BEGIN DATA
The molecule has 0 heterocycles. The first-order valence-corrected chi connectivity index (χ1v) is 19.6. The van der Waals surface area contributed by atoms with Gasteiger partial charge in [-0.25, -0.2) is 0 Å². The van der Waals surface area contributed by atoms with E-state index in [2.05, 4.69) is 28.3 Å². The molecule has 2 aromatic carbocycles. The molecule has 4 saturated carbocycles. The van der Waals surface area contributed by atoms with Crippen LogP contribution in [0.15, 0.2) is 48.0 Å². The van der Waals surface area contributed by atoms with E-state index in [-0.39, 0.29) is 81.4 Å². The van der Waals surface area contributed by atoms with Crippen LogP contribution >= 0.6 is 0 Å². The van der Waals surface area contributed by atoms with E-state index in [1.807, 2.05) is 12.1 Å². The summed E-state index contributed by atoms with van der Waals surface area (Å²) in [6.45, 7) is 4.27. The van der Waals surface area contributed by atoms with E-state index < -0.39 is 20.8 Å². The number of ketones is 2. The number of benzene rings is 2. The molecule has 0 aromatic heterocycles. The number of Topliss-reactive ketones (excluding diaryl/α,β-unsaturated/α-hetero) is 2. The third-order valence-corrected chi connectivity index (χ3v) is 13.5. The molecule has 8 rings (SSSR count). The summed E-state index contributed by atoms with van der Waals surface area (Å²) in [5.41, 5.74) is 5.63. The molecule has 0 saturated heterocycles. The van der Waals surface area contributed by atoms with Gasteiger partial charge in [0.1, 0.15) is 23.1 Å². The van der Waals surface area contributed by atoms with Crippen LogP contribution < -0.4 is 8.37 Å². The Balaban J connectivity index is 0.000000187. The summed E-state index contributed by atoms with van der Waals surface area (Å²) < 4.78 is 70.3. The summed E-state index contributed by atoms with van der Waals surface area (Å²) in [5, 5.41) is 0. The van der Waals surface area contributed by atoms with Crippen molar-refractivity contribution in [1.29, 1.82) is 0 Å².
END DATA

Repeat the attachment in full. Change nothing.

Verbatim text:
The molecule has 0 heterocycles. The first-order valence-corrected chi connectivity index (χ1v) is 19.6. The van der Waals surface area contributed by atoms with Gasteiger partial charge in [-0.25, -0.2) is 0 Å². The van der Waals surface area contributed by atoms with E-state index in [2.05, 4.69) is 28.3 Å². The molecule has 2 aromatic carbocycles. The molecule has 4 saturated carbocycles. The van der Waals surface area contributed by atoms with Crippen LogP contribution in [0.15, 0.2) is 48.0 Å². The van der Waals surface area contributed by atoms with E-state index in [-0.39, 0.29) is 81.4 Å². The van der Waals surface area contributed by atoms with Crippen LogP contribution >= 0.6 is 0 Å². The van der Waals surface area contributed by atoms with E-state index in [1.807, 2.05) is 12.1 Å². The summed E-state index contributed by atoms with van der Waals surface area (Å²) in [6.45, 7) is 4.27. The van der Waals surface area contributed by atoms with E-state index < -0.39 is 20.8 Å². The number of ketones is 2. The number of benzene rings is 2. The molecule has 0 aromatic heterocycles. The number of Topliss-reactive ketones (excluding diaryl/α,β-unsaturated/α-hetero) is 2. The third-order valence-corrected chi connectivity index (χ3v) is 13.5. The molecule has 8 rings (SSSR count). The summed E-state index contributed by atoms with van der Waals surface area (Å²) in [5.41, 5.74) is 5.63. The molecule has 0 saturated heterocycles. The van der Waals surface area contributed by atoms with Gasteiger partial charge in [0.1, 0.15) is 23.1 Å². The van der Waals surface area contributed by atoms with Crippen LogP contribution < -0.4 is 8.37 Å². The Balaban J connectivity index is 0.000000187. The summed E-state index contributed by atoms with van der Waals surface area (Å²) < 4.78 is 70.3. The summed E-state index contributed by atoms with van der Waals surface area (Å²) in [5, 5.41) is 0. The van der Waals surface area contributed by atoms with Crippen molar-refractivity contribution in [1.29, 1.82) is 0 Å².